What if learning in early childhood settings and school started with wondering and dreaming

What was it that we loved as children?  My best guess is that it would be hands on, practical experiences that kept us intrigued, curious and made us want to come back for more. These were often challenging, tricky and required lots of problem solving and talking with friends to figure out possible, practical creative ways to find solutions. They were very often nothing to do with ‘easy’ or structured learning that was sequenced from easy to hard. It was something that mattered to us emotionally, personally, socially.  This means we really need to think about the kinds of learning experiences we offer our children and make sure they are not ‘activity based’ or ones that are based around simple, closed questioning. Any question we ask where we already know the answer, is a test. Children know we know the answer. However, raising ideas in conversations where there is a real sense of wondering, of needing to find out, keeps curiosity alive. Carol Dweck writes fabulously on the power of a growth mindset. It’s about relishing the hard, tricky problems, enjoying the process of learning, not just the reward where children will often choose an easier task to appear clever or sit compliantly to get the sticker. Compare asking “What colour is this block?” to “ I can see you’re choosing red blocks. I wonder how many red blocks you’ll need to make your plan work?” Children indicate they know ‘red’ by choosing the correct blocks but it is not a testing question. Much more about connecting to the child’s intentions for their building, estimation and solving a problem set by the children themselves. In any case how many shades of red are there and how many names do we have? You only need to see a paint colour chart to see how imaginative some of those names are. Why do we limit ourselves so narrowly to a list of the colours of the rainbow when if we could only see the infinitesimal colour spectrum we could be almost paralysed by the wonder of it all.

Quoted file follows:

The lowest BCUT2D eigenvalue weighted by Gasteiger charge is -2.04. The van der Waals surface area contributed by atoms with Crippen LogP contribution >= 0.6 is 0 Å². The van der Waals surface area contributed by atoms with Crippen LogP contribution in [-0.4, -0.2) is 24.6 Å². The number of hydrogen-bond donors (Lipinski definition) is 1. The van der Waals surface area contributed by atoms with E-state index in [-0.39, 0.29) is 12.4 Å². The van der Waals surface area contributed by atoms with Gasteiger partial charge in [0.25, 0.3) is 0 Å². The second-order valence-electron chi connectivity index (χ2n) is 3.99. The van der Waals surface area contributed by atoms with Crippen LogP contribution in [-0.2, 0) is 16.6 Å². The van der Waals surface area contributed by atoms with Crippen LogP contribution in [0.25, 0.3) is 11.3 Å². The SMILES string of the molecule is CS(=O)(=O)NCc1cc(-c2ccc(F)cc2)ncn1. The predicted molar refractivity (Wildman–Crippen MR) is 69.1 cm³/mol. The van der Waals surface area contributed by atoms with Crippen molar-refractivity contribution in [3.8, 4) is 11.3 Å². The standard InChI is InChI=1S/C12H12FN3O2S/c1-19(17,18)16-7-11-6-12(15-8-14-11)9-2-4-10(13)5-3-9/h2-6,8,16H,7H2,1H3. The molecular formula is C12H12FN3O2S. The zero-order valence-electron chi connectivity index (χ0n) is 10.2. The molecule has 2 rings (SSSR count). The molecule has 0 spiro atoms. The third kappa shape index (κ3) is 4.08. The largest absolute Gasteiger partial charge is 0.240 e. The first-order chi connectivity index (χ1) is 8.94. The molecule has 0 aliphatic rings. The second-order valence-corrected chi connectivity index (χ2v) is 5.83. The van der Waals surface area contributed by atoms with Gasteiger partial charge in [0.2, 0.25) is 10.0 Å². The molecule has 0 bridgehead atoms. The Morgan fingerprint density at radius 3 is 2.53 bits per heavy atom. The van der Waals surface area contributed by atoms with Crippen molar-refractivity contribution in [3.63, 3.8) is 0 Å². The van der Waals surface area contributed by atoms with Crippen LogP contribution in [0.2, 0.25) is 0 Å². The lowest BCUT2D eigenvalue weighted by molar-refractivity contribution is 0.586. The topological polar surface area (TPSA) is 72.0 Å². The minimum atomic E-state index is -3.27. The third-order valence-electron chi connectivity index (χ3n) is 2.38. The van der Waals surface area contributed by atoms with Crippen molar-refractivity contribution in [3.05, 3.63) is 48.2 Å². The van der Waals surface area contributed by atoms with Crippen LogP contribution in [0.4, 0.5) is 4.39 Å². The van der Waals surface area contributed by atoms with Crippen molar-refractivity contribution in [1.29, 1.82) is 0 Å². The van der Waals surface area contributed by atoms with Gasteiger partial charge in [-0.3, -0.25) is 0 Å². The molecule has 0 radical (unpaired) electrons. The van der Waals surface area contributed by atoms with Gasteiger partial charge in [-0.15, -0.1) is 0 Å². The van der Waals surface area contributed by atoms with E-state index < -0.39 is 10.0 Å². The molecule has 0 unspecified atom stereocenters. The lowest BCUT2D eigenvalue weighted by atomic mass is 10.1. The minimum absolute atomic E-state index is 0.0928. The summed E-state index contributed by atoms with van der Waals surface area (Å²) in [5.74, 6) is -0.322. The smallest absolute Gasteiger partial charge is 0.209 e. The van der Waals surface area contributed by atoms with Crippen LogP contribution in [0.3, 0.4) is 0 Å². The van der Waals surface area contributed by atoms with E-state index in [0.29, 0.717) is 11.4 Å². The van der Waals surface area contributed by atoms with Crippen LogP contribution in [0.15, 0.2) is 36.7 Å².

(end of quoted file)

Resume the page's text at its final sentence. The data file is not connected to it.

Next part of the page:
Lorraine Sands


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